There are quite a few terms being thrown around in the behavioral marketing space and it can get confusing to make sense of all the products and services being offered.

Display advertising providers use multiple terms for similar strategies – Google calls their product “Remarketing” and Microsoft titles their product “Remessaging”, while the rest of the display industry uses the term “Retargeting.”

Email solution providers have added to the confusion by also using all three terms when describing event triggered email. For example, Experian adopted the term remarketing and Listrak uses the term retargeting.

Here’s my attempt to make sense of it all:

What is remarketing?

At AdRoll, we think of remarketing as a broad term that describes a marketing practice. Remarketing involves showing a customer a message which is targeted or personalized to the customer’s previous interest in the company’s products or services.

What is the difference between remarketing and retargeting?

Display retargeting is one form of remarketing, and we think the term retargeting should only refer to display advertising. Remarketing is a more general term and exists in many forms.

What is the difference between remarketing and behavioral targeting?

Remarketing uses a company’s first-party data about consumer intent whereas behavioral targeting uses third-party data from external cookies and database appends.

How do companies determine consumer interest?

For most companies, there are two main ways of identifying past consumer interest: purchase behavior and browse behavior.

Past purchase remarketing

Marketing based on past purchase behavior is the practice of using a client’s previous purchases to determine what they are likely to be interested in purchasing in the future. This form of remarketing allows companies to present personalized promotions and messages to a consumer. The New York Times published a piece on Target’s predictive analytics which allowed the retailer to send out direct mail coupons to clients who were likely to be pregnant. This is just one example of how advanced past purchase behavior remarketing has become.

How are a customer’s past purchases tracked?

Retailers with physical stores track past purchases through loyalty programs, such as your Safeway card, and with a process known as credit card matchbacks. Online sales are significantly easier for retailers to associate with individuals since most ecommerce orders require an email address, credit card and shipping address.

Browse (website visit) based remarketing

With browse-based remarketing, consumer interest is determined through website engagement, such as the pages and content a visitor viewed on a website.

How are website visits captured?

Website visits are often captured anonymously through browser cookies which can be set when a user visits a website and then persists. A visitor’s engagement can also sometimes be captured in the web platform itself. Visitors can be matched back to individual customers through certain identifying actions such as logging into the website being browsed, or clicking an email which directs to the website.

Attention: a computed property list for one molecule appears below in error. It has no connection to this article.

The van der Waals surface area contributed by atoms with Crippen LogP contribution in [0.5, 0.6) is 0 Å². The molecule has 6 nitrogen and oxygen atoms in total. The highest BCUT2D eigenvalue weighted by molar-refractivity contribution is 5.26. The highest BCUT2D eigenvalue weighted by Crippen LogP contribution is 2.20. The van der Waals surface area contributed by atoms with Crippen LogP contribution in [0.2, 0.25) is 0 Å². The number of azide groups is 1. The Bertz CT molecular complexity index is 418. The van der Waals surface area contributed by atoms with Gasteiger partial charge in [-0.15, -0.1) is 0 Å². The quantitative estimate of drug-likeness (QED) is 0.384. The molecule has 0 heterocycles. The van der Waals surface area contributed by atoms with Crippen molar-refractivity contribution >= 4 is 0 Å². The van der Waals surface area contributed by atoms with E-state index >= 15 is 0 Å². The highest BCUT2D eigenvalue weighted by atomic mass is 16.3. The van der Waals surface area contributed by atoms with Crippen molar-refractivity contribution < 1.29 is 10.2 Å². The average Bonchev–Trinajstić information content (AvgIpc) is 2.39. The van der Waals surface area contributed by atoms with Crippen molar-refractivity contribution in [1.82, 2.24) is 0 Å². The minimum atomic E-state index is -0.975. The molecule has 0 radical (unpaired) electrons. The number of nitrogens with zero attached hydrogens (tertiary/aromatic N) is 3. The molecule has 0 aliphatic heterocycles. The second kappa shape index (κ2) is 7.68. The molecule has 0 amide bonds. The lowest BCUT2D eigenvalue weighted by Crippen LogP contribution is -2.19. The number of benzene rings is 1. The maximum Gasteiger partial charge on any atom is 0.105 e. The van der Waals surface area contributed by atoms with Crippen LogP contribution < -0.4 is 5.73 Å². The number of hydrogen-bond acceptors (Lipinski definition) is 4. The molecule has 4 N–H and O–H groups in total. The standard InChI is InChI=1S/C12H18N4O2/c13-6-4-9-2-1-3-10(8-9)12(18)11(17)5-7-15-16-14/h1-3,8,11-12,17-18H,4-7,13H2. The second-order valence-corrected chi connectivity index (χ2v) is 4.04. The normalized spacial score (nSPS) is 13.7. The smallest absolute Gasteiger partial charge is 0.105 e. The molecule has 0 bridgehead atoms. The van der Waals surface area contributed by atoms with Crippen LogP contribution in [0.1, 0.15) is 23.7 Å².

What remarketing solutions exist?

Email remarketing and triggered email

A common example of email remarketing is an abandoned cart email, or a product browse email. A good resource on email remarketing is Experian’s Remarketing Report [PDF]. Advanced retailers are also remarketing by segmenting their email lists based on past purchase behavior and sending targeted marketing emails.

Direct mail remarketing

A simple example of targeted direct mail based on purchase behavior is sending a gender-specific catalog based on whether a consumer purchased male or female apparel previously. More advanced direct mail programs use website visits as triggers to send free samples, promotional offers and mailers to people who recently visited the website.

Onsite recommendations

If you’ve ever shopped on Amazon, you know how effective using both a customer’s past purchase and browse data can be to present a customer with relevant product suggestions.

Display retargeting

Retargeting has certain advantages over other types of remarketing. If you aren’t doing any form of remarketing today, here are a few reasons display retargeting should be your first remarketing program.

Reach new customers
Compared to using past purchase behavior or email based remarketing, retargeting can help drive a customer’s first purchase. You can only target existing customer lists with email and remarketing that uses past purchase data.

Retargeting puts a marketing message in your front of your most engaged customer group, people who recently visited your website. Many other forms of remarketing require time to pass before the marketing message reaches individual or the remarketing reaches out to individuals that haven’t engaged with your brand recently.

Ease of implementation
Retargeting requires a pixel to cookie website browsers and creative banners, but compared to time consuming email and database integrations, retargeting is a form of remarketing that can be implemented in a much shorter amount of time with a lower level of effort.